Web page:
Agudath Israel of America will be holding its annual convention next week. Rabbi Chaim Dovid Zweibel, an executive vice president of Agudah, has been quoted as saying:
“In recent yearsthe authority of daas Torah has been significantly undermined . Most troubling has been the proliferation of Internet ‘blogs’ where misguided individuals feel free to spread every bit of rechilus and loshon hora about rabbonim and roshei yeshiva, all with the intended effect of undermining any semblance of Torah authority in our community. It is most appropriate for an organization like Agudath Israel, whose very essence was built on the recognition of the authority of Torah leaders, to address this issue head on, and formulate concrete plans to reinvigorate public awareness of this essential element of the Torah way of life.”
I’m not sure how he would characterize my own blog, Emes Ve-Emunah. And I agree that some Orthodox bloggers – and their readers who reply, often anonymously, with incendiary comments of their own – do cross some lines that shouldn’t be crossed. I don’t, however, think Rabbi Zweibel is talking only about those blogs. I believe he is talking about blogs like mine as well. But that remains to be seen.
At this point I do not yet feel the need to defend what I write. I’ll wait until after the convention and see what Agudah will say. But if my suspicions are correct, there will be criticism of blogs like mine and by implication bloggers like me as lacking kavod haTorah and “undermin[ing] any semblance of Torah authority” (otherwise known as Daas Torah) because of articles I have written disagreeing with some Agudah positions.
It is of course untrue that I seek, chas v’shalom, in any way to undermine Daas Torah. I do not.
But it is true that my approach to Daas Torah is not the Agudah approach. The goal of my essays on this issue is only to improve how Daas Torah is achieved and to make Daas Torah more inclusive. It is also to explain my beliefs about when acceptance of it is mandatory and when it is not. I differ with Agudah on that. But that is not undermining Daas Torah – it is only defining it differently. And I base my beliefs on gedolim outside of Agudah – like my rebbe, Rav Aaron Soloveichik, zt”l.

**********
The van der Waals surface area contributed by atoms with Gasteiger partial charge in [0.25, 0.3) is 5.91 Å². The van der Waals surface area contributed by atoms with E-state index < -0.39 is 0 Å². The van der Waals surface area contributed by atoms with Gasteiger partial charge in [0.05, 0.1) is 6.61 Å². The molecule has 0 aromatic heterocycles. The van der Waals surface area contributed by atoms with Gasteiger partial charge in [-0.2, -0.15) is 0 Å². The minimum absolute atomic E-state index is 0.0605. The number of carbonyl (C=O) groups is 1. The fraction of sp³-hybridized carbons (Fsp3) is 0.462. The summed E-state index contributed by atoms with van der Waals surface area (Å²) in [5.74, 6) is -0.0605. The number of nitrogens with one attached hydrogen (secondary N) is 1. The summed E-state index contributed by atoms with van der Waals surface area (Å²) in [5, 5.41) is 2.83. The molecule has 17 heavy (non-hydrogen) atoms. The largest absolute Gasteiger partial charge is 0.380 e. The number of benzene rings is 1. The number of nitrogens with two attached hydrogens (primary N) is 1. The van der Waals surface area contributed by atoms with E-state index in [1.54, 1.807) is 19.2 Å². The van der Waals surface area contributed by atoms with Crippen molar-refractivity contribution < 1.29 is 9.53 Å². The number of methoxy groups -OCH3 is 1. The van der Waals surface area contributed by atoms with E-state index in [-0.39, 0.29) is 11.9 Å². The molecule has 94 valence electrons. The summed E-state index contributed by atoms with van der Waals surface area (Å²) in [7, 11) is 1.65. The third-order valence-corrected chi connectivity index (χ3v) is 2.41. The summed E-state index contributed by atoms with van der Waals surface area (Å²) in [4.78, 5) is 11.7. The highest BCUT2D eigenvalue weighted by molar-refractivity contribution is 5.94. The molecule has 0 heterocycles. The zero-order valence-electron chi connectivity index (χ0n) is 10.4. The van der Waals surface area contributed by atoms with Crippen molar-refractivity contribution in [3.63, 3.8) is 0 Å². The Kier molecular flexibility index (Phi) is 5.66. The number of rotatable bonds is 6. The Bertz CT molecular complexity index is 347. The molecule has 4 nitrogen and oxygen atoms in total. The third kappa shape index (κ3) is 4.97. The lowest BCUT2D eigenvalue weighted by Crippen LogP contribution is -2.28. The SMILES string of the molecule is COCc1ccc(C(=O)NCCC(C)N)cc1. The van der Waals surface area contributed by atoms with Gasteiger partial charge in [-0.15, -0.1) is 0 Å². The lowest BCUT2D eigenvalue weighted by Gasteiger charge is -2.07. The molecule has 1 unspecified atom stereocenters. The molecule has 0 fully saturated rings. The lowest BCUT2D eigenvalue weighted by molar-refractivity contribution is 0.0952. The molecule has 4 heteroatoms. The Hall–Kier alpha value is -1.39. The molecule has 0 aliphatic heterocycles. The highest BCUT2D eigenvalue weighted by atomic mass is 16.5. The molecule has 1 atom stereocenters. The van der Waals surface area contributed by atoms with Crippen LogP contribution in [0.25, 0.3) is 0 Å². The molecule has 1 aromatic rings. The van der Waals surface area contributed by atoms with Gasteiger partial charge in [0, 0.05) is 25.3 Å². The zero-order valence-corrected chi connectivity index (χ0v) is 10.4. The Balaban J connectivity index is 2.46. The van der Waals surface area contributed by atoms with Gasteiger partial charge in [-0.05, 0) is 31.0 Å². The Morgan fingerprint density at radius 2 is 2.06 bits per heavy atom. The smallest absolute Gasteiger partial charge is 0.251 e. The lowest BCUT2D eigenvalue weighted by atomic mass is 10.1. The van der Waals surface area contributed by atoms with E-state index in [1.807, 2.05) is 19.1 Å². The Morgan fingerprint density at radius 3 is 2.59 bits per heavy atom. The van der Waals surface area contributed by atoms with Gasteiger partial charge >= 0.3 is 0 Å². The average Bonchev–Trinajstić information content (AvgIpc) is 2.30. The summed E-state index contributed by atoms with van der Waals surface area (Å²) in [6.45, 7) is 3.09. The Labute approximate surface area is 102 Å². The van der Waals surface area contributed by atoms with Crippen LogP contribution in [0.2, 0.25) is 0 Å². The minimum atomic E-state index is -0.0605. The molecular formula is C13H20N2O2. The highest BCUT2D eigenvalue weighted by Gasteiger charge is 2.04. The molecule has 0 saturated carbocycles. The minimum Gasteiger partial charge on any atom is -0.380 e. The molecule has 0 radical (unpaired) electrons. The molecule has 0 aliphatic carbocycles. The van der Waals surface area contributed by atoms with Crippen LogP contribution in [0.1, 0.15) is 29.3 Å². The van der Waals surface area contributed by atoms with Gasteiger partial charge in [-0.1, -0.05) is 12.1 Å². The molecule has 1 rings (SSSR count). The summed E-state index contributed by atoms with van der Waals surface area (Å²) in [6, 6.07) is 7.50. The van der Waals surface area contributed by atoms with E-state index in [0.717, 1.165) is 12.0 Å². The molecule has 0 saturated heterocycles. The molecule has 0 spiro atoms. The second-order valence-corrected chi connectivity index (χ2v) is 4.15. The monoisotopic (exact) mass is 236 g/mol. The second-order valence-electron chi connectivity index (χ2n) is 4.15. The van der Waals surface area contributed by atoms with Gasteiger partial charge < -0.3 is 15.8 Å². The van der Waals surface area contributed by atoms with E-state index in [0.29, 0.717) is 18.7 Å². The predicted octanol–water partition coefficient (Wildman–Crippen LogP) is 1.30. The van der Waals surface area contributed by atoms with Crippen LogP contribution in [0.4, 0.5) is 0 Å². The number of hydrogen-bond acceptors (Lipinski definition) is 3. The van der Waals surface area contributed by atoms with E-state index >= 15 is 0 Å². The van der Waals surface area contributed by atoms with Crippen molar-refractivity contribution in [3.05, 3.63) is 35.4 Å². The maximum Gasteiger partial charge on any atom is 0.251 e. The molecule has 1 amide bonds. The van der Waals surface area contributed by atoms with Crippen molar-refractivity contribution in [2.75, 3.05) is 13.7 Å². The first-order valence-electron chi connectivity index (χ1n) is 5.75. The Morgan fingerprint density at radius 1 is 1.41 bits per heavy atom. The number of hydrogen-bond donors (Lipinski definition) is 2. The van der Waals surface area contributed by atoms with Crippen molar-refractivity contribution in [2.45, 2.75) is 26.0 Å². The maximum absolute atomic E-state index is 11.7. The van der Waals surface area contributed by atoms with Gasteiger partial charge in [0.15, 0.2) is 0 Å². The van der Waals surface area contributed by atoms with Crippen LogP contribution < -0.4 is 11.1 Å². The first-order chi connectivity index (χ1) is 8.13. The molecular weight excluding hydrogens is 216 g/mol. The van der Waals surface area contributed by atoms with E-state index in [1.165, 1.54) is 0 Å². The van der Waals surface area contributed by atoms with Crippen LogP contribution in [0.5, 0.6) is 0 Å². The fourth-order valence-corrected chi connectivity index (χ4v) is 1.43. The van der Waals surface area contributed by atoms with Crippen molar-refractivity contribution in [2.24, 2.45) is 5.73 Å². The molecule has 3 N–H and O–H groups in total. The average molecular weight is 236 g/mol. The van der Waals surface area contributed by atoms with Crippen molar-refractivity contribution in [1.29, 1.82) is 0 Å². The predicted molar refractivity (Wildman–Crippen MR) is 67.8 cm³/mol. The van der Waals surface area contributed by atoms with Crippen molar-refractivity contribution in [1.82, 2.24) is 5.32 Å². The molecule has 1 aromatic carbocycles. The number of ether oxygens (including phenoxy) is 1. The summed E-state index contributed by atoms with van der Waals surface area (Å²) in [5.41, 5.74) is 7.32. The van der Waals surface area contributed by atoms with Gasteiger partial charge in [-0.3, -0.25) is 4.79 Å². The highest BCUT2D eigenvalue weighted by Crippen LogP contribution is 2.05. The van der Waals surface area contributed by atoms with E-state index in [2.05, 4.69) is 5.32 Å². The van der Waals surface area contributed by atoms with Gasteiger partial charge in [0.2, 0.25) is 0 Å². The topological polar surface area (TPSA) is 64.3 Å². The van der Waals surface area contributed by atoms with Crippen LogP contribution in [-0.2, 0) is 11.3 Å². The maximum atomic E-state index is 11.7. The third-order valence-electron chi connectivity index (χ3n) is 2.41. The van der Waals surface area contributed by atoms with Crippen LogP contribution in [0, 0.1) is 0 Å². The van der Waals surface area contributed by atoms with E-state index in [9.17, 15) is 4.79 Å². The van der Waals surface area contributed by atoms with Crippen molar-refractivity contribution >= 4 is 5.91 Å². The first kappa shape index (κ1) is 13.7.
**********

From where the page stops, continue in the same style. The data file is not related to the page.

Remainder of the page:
Briefly stated, the differences between how Agudah looks at Daas Torah and how Centrists look at it lies in the attitude toward rabbinic responses to questions that are not specifically halachic, such as whether one should accept a particular job offer. To a Centrist, such questions are asked in the sense that one asks for advice. And you consider the advice and the person who gave it accordingly. But it is treated as advice, not as p’sak.
When I asked my rebbe – a gadol by anyone’s measure – a shaila in halacha, I listened to him. But when I asked him for advice on non-halachic matters, I would take that advice into consideration along with my own thoughts and the thoughts of others I had consulted.
I do not mean to suggest that the advice of a gadol isn’t valuable. Of course it is. You do not become a leader in Israel unless you’ve displayed some wisdom in your life. Their advice should be given substantial weight, but should not necessarily be considered the final word.
But again, the bottom line is that it’s advice, not p’sak. As I understand Agudah’s position, if a gadol tells you not to accept a job, it is treated as p’sak. This is one of the major differences between Agudah and those outside the Agudah camp. There are others, mostly having to do with public policy.
It is really too bad that Agudah has chosen to address Orthodox blogs and bloggers in such an indirect way. Don’t they realize that most of us are on the same team? Most of us want to do what is right and just in the eyes of God. And if we sometimes err, we are only human.
Most of the respectable blogs, like Hirhurim and Cross-Currents, are interested in promoting kavod haTorah, not denigrating it. The only question is how to do it properly, and there is room to differ about what is proper.